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An elegy for Michael Jackson in This Is It
Strange film is a fitting farewell
We rarely witness Jackson giving 100%.
We rarely witness Jackson giving 100%.

Ever see a dream moonwalking? Well, I did. Michael Jackson's posthumously released film about the preparations for his 50-concert comeback extravaganza is a strange creature indeed.

Neither a true concert film nor a behind-the-scenes documentary, This Is It is, like Jackson himself, a real hybrid. It is primarily a rehearsal film made up of lots of grainy footage, which director Kenny Ortega has edited together seamlessly, of the King of Pop practicing his performance and blocking out routines with the dancers and musicians.

The footage was primarily captured for Jackson's benefit alone, as a means for him to study his performance and the overall stage spectacle. However, the finished film is a fairly complete concert run-through, with each song edited together from several rehearsals. None of the performances are dress rehearsals, so we never see the show's costuming.

More important, however, we rarely witness Jackson giving 100%. He frequently comments that he is saving his voice and body for the actual performances. Jackson certainly can't be faulted for this, but it's questionable whether he would really want his fans to see him thus.

Don't get me wrong: 60% of Michael Jackson is still a pretty good thing. Sometimes the performances even rise above that level, and we also get a good sense of the stage panorama envisioned by tour director and longtime Jackson collaborator Ortega. This is especially so for the new 3-D graveyard footage filmed for "Thriller" and the black-and-white footage filmed for "Smooth Criminal," which inserts Jackson into scenes from such film noir classics as Gilda and The Big Sleep. At other times these vignettes cause This Is It to bog down, especially in the last half-hour, when a sappy ecology film and poem appear.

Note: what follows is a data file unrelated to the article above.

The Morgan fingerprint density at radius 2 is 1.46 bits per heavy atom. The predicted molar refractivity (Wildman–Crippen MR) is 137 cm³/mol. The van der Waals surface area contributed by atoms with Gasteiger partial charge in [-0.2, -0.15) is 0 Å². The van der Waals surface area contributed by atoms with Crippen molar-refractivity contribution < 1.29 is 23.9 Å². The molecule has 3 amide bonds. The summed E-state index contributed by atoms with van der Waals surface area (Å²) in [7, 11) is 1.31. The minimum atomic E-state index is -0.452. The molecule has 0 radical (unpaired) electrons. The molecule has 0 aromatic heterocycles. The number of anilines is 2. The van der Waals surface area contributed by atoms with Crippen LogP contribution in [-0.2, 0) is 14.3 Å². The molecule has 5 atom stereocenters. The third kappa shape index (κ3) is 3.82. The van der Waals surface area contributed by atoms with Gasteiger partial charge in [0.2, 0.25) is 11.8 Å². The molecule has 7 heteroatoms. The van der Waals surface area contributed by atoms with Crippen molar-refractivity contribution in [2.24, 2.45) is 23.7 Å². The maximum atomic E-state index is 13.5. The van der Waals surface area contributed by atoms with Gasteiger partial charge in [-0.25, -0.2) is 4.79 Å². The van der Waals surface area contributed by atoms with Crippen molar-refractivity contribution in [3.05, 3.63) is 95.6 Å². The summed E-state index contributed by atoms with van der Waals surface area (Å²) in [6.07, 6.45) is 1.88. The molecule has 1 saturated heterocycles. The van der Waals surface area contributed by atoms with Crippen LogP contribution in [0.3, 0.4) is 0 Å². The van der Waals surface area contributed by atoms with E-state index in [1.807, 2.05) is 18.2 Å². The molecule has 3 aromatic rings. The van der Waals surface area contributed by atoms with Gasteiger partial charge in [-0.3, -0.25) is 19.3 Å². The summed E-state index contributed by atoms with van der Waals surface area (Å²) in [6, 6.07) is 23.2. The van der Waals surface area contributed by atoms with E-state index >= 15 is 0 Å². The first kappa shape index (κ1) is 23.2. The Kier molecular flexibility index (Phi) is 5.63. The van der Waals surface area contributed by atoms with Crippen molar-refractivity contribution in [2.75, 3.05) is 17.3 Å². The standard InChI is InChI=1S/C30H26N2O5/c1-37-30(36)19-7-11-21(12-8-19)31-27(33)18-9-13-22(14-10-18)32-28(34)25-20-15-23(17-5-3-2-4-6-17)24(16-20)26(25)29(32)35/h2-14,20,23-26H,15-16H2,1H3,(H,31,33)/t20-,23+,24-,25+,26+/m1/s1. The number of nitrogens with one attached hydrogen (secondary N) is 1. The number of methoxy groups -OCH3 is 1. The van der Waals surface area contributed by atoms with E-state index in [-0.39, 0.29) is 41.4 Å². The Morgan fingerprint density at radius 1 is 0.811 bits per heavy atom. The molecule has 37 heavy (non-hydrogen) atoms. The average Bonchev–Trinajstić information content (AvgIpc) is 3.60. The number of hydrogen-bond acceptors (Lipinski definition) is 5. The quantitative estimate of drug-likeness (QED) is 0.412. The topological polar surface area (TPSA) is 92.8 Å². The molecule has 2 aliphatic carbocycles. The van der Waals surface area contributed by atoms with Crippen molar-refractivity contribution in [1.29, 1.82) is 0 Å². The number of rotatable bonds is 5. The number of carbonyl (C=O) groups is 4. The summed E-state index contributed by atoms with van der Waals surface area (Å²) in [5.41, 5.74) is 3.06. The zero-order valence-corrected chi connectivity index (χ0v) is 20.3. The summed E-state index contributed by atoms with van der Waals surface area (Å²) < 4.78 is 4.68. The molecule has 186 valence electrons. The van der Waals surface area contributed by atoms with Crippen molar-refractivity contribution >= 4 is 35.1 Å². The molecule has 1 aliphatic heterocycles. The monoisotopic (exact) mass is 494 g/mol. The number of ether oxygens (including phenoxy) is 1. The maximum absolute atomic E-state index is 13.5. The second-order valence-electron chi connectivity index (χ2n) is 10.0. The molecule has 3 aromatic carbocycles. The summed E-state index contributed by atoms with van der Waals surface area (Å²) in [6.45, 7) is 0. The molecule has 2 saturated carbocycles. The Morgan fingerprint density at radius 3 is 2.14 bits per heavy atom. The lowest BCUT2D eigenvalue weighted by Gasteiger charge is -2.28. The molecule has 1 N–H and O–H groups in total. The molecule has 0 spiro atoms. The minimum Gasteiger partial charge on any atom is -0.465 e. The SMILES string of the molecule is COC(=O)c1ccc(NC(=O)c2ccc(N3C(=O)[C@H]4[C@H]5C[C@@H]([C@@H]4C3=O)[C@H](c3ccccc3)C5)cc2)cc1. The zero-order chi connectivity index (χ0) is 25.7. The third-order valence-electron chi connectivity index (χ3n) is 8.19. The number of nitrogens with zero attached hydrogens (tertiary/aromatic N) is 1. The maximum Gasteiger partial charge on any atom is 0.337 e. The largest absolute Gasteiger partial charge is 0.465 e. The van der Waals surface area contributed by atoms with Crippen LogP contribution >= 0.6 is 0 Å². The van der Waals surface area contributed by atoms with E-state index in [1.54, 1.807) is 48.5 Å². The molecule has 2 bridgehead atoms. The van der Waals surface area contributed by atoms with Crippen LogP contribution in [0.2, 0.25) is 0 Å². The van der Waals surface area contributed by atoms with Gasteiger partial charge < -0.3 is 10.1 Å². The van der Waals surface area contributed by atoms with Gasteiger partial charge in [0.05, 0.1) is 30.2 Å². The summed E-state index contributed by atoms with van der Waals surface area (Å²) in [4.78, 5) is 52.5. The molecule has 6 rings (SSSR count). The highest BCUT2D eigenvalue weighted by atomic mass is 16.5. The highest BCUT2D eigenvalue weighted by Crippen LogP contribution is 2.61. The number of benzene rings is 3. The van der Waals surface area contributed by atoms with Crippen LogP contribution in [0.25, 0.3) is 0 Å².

The most interesting aspect of This Is It is the chance to see Jackson, the noted perfectionist, at work, correcting others' dance moves without missing a beat himself, and giving notes, sometimes revelatory and other times inscrutable, to his music director and others.

Some are bound to see only meretricious motives on behalf of the estate and the concert producers. Inevitably, they will view This Is It as the floodgate opening for a presumed deluge of posthumous Jackson material. The rest will see Jackson, enervated not by drugs or age but merely the mechanics of rehearsal, and find the film to be a fitting elegy.

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